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7 Foods to Help Improve Post-Workout Recovery

With the bounty of information on the best types of foods and supplements to consume shortly after an intense workout, I hope these science-backed nutrition ideas can help cut through the glut and put the pep in your muscle recovery step.

blueberries for recovery

1. Berry Good Muscle Recovery With Blueberries

These tasty little buggers are big on antioxidants that spur post-exertion muscle recovery. A 2012 study out of New Zealand fed test subjects blueberry smoothies prior to and post-workout concluded that a significant (p = 0.047) interaction effect was seen for peak isometric tension suggesting a faster rate of recovery in the blueberry intervention group.

Although indicators of pain and inflammation decreases were negligible the results were strong enough to indicate the role of this antioxidant in speeding recovery of isometric muscle peak strength. Throw a healthy handful into your recovery shake or add them to yogurt or cereal to brighten up these snacks.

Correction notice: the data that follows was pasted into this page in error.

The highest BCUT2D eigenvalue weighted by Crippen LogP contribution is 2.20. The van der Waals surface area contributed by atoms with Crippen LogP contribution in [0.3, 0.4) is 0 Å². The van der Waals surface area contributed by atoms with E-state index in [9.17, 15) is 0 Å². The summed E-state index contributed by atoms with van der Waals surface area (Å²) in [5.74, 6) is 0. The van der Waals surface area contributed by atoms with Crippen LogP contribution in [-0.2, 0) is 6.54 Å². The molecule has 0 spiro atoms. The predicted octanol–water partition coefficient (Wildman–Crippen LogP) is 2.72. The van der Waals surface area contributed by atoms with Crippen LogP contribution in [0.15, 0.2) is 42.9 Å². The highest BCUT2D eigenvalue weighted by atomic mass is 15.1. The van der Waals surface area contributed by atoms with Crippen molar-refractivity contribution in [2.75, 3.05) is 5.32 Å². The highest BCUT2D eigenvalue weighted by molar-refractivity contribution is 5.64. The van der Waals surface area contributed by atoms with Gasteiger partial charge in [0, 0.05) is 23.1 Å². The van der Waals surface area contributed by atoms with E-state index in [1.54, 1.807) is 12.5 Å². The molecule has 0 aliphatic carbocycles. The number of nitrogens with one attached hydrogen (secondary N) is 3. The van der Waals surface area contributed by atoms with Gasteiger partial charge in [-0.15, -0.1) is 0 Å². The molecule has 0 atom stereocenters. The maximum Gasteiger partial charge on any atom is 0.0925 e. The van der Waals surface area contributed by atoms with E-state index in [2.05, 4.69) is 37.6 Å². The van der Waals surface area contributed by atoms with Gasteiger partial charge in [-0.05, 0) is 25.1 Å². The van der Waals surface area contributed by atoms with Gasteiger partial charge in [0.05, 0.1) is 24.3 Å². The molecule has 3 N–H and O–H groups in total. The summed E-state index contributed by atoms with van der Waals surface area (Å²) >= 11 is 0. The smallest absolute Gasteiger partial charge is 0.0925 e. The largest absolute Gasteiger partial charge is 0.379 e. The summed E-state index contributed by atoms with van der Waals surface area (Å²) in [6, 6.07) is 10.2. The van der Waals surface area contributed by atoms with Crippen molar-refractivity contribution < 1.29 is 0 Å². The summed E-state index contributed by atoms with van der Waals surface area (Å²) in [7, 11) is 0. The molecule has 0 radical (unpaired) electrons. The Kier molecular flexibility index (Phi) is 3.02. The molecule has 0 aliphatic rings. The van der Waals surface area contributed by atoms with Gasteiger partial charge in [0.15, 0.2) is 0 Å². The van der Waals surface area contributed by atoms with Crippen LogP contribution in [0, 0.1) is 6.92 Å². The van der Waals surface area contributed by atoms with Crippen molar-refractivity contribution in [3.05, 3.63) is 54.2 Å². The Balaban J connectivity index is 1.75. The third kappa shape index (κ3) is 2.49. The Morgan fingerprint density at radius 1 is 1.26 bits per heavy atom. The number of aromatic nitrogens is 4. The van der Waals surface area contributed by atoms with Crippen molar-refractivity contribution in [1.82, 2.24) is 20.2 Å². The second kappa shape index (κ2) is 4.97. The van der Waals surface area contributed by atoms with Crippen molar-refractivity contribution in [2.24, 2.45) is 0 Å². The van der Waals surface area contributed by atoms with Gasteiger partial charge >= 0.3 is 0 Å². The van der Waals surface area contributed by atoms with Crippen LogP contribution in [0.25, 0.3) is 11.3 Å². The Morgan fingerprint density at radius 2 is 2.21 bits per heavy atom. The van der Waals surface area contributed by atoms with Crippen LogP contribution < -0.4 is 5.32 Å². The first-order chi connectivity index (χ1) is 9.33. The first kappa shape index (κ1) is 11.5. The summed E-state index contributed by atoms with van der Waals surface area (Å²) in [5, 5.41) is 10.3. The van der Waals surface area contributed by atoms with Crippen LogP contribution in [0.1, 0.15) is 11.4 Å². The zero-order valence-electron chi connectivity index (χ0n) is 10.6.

2. Add a Zing to Your Recovery With Cherry Juice

Cherries for RecoveryNot only are cherries a powerful antioxidant, but they have the potential to reduce inflammation. A 2010 Oregon Health and Science University study showed that runners who used tart cherry juice had less inflammation and faster muscle strength recovery.

This study required participants to consume cherry juice consistently prior to their race, meaning that it’s effective for pain and inflammation relief based on pre and post-workout consumption.

3. Alkalize With Leafy Greens

Leafy greens are chock-full of potassium – the micronutrient most Americans don’t consume enough of. As athletes, we lose this key nutrient by way of sweating or dehydration, so we’re doubly at risk for low potassium stores. Potassium and magnesium are electrolytes that aid the body in preventing cramps by regulating your pH level.